Open enrollment, when people can sign up for health insurance or change their insurance plan, begins Nov. 1 and ends Dec. 15.
Price is just one factor to consider when choosing whether to go with a new health plan. There’s also: Co pays, deductibles, network coverage and whether telehealth is included.
“The great thing about healthcare.gov and the plan selector is that it enables you to really compare plans side by side,” said Consumers for Quality Care board member Jason Resendez. “It’s really figuring out what’s important to you, and then seeing what plans align to those priorities for you and your family.”
Some issues new this year to be aware of — nearly three quarters of the largest health plans across the country are no longer waiving cost-sharing for COVID-19 treatment.
Telehealth has become a lifeline for many Americans during the pandemic, according to Resendez, who said 70% of people who have used telehealth services say they are likely to continue using it after the pandemic ends.
But some insurers are rolling back telehealth coverage.
A new law taking effect in 2022 will help protect people from “surprise billing,” when people get charged for out-of-network providers, such as anesthesiologists, at in-network facilities.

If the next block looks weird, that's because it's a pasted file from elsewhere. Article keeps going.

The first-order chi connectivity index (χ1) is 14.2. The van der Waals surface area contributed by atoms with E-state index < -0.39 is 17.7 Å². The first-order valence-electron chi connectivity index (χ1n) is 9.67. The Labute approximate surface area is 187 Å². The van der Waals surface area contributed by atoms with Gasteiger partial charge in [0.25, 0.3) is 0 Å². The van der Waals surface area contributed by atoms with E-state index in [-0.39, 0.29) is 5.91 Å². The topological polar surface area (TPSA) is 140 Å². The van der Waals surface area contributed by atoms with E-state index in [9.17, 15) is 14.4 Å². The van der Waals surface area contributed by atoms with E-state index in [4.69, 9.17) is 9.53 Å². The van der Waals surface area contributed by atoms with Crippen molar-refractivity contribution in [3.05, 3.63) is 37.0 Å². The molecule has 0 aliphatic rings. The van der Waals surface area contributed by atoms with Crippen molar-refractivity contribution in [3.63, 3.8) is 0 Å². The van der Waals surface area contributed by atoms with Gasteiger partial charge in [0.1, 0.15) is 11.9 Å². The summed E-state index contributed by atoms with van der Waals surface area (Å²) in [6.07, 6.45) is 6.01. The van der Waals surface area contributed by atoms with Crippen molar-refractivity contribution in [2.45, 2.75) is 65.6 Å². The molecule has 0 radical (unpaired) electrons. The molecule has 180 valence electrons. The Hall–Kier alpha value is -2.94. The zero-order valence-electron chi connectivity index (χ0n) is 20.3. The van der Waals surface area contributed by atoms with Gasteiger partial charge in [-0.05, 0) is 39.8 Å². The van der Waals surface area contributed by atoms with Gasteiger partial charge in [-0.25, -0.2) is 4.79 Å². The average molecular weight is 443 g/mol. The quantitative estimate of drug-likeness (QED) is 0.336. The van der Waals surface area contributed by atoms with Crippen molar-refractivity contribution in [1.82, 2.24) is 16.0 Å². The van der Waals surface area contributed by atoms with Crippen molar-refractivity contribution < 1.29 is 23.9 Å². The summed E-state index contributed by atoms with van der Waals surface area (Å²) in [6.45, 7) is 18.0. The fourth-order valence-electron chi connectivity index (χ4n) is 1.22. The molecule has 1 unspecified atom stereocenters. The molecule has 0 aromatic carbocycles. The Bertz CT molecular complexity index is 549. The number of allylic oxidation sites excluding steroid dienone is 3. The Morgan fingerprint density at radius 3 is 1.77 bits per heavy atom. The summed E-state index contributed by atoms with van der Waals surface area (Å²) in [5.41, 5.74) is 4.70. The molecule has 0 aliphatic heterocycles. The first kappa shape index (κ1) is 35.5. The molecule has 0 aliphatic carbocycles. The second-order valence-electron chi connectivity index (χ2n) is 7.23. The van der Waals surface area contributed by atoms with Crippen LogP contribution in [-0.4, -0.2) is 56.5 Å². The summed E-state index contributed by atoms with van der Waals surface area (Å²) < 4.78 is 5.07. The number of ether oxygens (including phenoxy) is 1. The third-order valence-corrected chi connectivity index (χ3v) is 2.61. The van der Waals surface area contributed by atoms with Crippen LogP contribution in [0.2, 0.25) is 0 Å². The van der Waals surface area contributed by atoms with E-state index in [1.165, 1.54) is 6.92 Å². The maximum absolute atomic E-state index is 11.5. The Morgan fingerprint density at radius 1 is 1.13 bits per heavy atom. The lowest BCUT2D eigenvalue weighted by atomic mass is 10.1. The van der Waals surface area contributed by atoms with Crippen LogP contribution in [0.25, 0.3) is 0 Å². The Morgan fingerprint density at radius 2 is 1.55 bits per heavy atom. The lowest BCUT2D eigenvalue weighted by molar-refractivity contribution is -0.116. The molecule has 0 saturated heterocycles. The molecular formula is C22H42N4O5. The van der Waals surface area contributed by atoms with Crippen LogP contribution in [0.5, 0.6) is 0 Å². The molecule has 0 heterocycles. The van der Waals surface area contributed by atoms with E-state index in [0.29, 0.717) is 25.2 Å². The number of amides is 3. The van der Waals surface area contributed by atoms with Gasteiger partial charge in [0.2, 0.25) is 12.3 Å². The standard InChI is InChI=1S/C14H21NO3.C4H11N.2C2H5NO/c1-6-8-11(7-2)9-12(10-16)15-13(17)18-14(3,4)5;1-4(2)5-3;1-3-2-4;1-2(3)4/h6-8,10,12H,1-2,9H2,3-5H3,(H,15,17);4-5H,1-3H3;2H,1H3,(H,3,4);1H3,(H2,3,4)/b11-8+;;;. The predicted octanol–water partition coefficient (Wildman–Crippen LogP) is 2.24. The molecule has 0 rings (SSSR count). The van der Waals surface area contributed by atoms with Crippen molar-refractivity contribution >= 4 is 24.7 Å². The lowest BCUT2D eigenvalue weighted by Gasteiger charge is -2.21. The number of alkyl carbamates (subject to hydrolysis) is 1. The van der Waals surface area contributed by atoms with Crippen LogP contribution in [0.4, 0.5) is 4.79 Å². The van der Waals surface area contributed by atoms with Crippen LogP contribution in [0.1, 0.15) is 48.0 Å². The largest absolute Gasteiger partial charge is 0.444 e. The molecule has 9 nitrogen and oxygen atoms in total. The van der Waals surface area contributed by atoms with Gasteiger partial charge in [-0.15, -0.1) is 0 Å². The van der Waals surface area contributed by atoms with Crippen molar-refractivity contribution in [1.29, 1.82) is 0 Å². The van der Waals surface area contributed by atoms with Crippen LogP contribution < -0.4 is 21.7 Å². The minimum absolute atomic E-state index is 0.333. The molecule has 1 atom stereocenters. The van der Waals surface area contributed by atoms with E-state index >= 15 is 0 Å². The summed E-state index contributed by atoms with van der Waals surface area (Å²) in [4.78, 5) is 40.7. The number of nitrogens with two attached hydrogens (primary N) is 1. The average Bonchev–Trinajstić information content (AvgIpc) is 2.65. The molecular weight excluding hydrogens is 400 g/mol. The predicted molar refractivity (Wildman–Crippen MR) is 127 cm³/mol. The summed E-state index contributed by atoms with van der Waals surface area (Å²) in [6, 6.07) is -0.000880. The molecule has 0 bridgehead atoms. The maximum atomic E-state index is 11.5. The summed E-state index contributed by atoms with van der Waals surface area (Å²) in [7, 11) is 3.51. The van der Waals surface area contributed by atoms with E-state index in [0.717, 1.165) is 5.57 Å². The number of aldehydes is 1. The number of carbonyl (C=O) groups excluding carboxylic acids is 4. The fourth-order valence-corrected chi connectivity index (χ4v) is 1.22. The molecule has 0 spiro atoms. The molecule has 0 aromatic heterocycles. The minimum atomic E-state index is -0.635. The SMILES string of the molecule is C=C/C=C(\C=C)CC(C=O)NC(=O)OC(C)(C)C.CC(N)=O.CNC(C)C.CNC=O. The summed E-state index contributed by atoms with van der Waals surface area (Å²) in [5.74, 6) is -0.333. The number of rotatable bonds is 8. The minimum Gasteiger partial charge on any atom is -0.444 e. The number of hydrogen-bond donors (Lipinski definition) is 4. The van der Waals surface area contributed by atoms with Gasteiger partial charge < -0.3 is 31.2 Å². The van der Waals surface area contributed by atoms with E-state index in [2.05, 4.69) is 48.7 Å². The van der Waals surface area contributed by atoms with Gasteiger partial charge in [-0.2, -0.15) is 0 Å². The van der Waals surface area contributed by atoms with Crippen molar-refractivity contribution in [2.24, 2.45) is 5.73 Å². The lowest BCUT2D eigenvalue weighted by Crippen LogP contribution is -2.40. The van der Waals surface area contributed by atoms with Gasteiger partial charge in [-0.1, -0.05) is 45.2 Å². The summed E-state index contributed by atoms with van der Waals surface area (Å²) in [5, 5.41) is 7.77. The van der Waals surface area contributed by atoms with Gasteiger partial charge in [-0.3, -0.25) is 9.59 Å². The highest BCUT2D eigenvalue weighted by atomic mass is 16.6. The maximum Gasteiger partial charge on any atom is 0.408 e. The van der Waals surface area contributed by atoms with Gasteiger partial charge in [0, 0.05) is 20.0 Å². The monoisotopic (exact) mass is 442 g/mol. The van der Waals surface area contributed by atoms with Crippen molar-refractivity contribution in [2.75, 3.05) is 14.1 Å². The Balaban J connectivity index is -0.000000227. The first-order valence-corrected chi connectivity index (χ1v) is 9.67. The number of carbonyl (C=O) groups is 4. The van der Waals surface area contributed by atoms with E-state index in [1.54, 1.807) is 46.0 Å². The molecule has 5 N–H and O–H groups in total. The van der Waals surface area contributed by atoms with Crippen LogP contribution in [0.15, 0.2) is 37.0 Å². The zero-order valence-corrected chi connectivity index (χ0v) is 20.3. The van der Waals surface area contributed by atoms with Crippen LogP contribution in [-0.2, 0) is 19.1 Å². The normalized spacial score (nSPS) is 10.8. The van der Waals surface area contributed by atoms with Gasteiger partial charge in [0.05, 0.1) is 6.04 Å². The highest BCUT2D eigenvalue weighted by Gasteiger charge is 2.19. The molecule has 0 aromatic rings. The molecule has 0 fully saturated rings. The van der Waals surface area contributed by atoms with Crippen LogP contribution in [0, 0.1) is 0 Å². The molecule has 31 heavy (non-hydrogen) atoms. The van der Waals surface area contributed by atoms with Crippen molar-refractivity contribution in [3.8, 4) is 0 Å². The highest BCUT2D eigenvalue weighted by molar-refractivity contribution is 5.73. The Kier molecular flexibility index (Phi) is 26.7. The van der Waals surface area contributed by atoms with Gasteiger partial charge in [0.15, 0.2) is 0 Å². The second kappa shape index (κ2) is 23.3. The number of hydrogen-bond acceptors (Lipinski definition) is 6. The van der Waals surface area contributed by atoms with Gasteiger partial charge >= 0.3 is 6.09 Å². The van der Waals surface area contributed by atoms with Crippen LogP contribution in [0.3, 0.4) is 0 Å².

“Until then, it’s really important to be aware of potential surprise bills, knowing what’s in network what’s out of network and read that bill,” Resendez said.
Being double billed or charged exorbitant prices for items such wet wipes are things people should look out for and speak up about, Resendez said.
“It’s important to know that you have a voice and you have to use that voice, and sometimes that means pushing back on things,” Resendez said. “We’ve seen many instances of these bills either being reduced or being waived completely.”
Resendez strongly encourages people to avoid short term insurance plans. They go under lots of names such as short-term, limited-duration, or short-term duration plan; there are different variations, but that “short-term” phrase is really the part to watch out for.
“These are really junk plans,” he said. “These are plans that look great on paper because they have a low monthly premiums, but they often have dollar value limits on covered services or come with high deductibles and often exclude preexisting conditions. So things like hypertension, or even pregnancy can be excluded from these plans,” Resendez warned.
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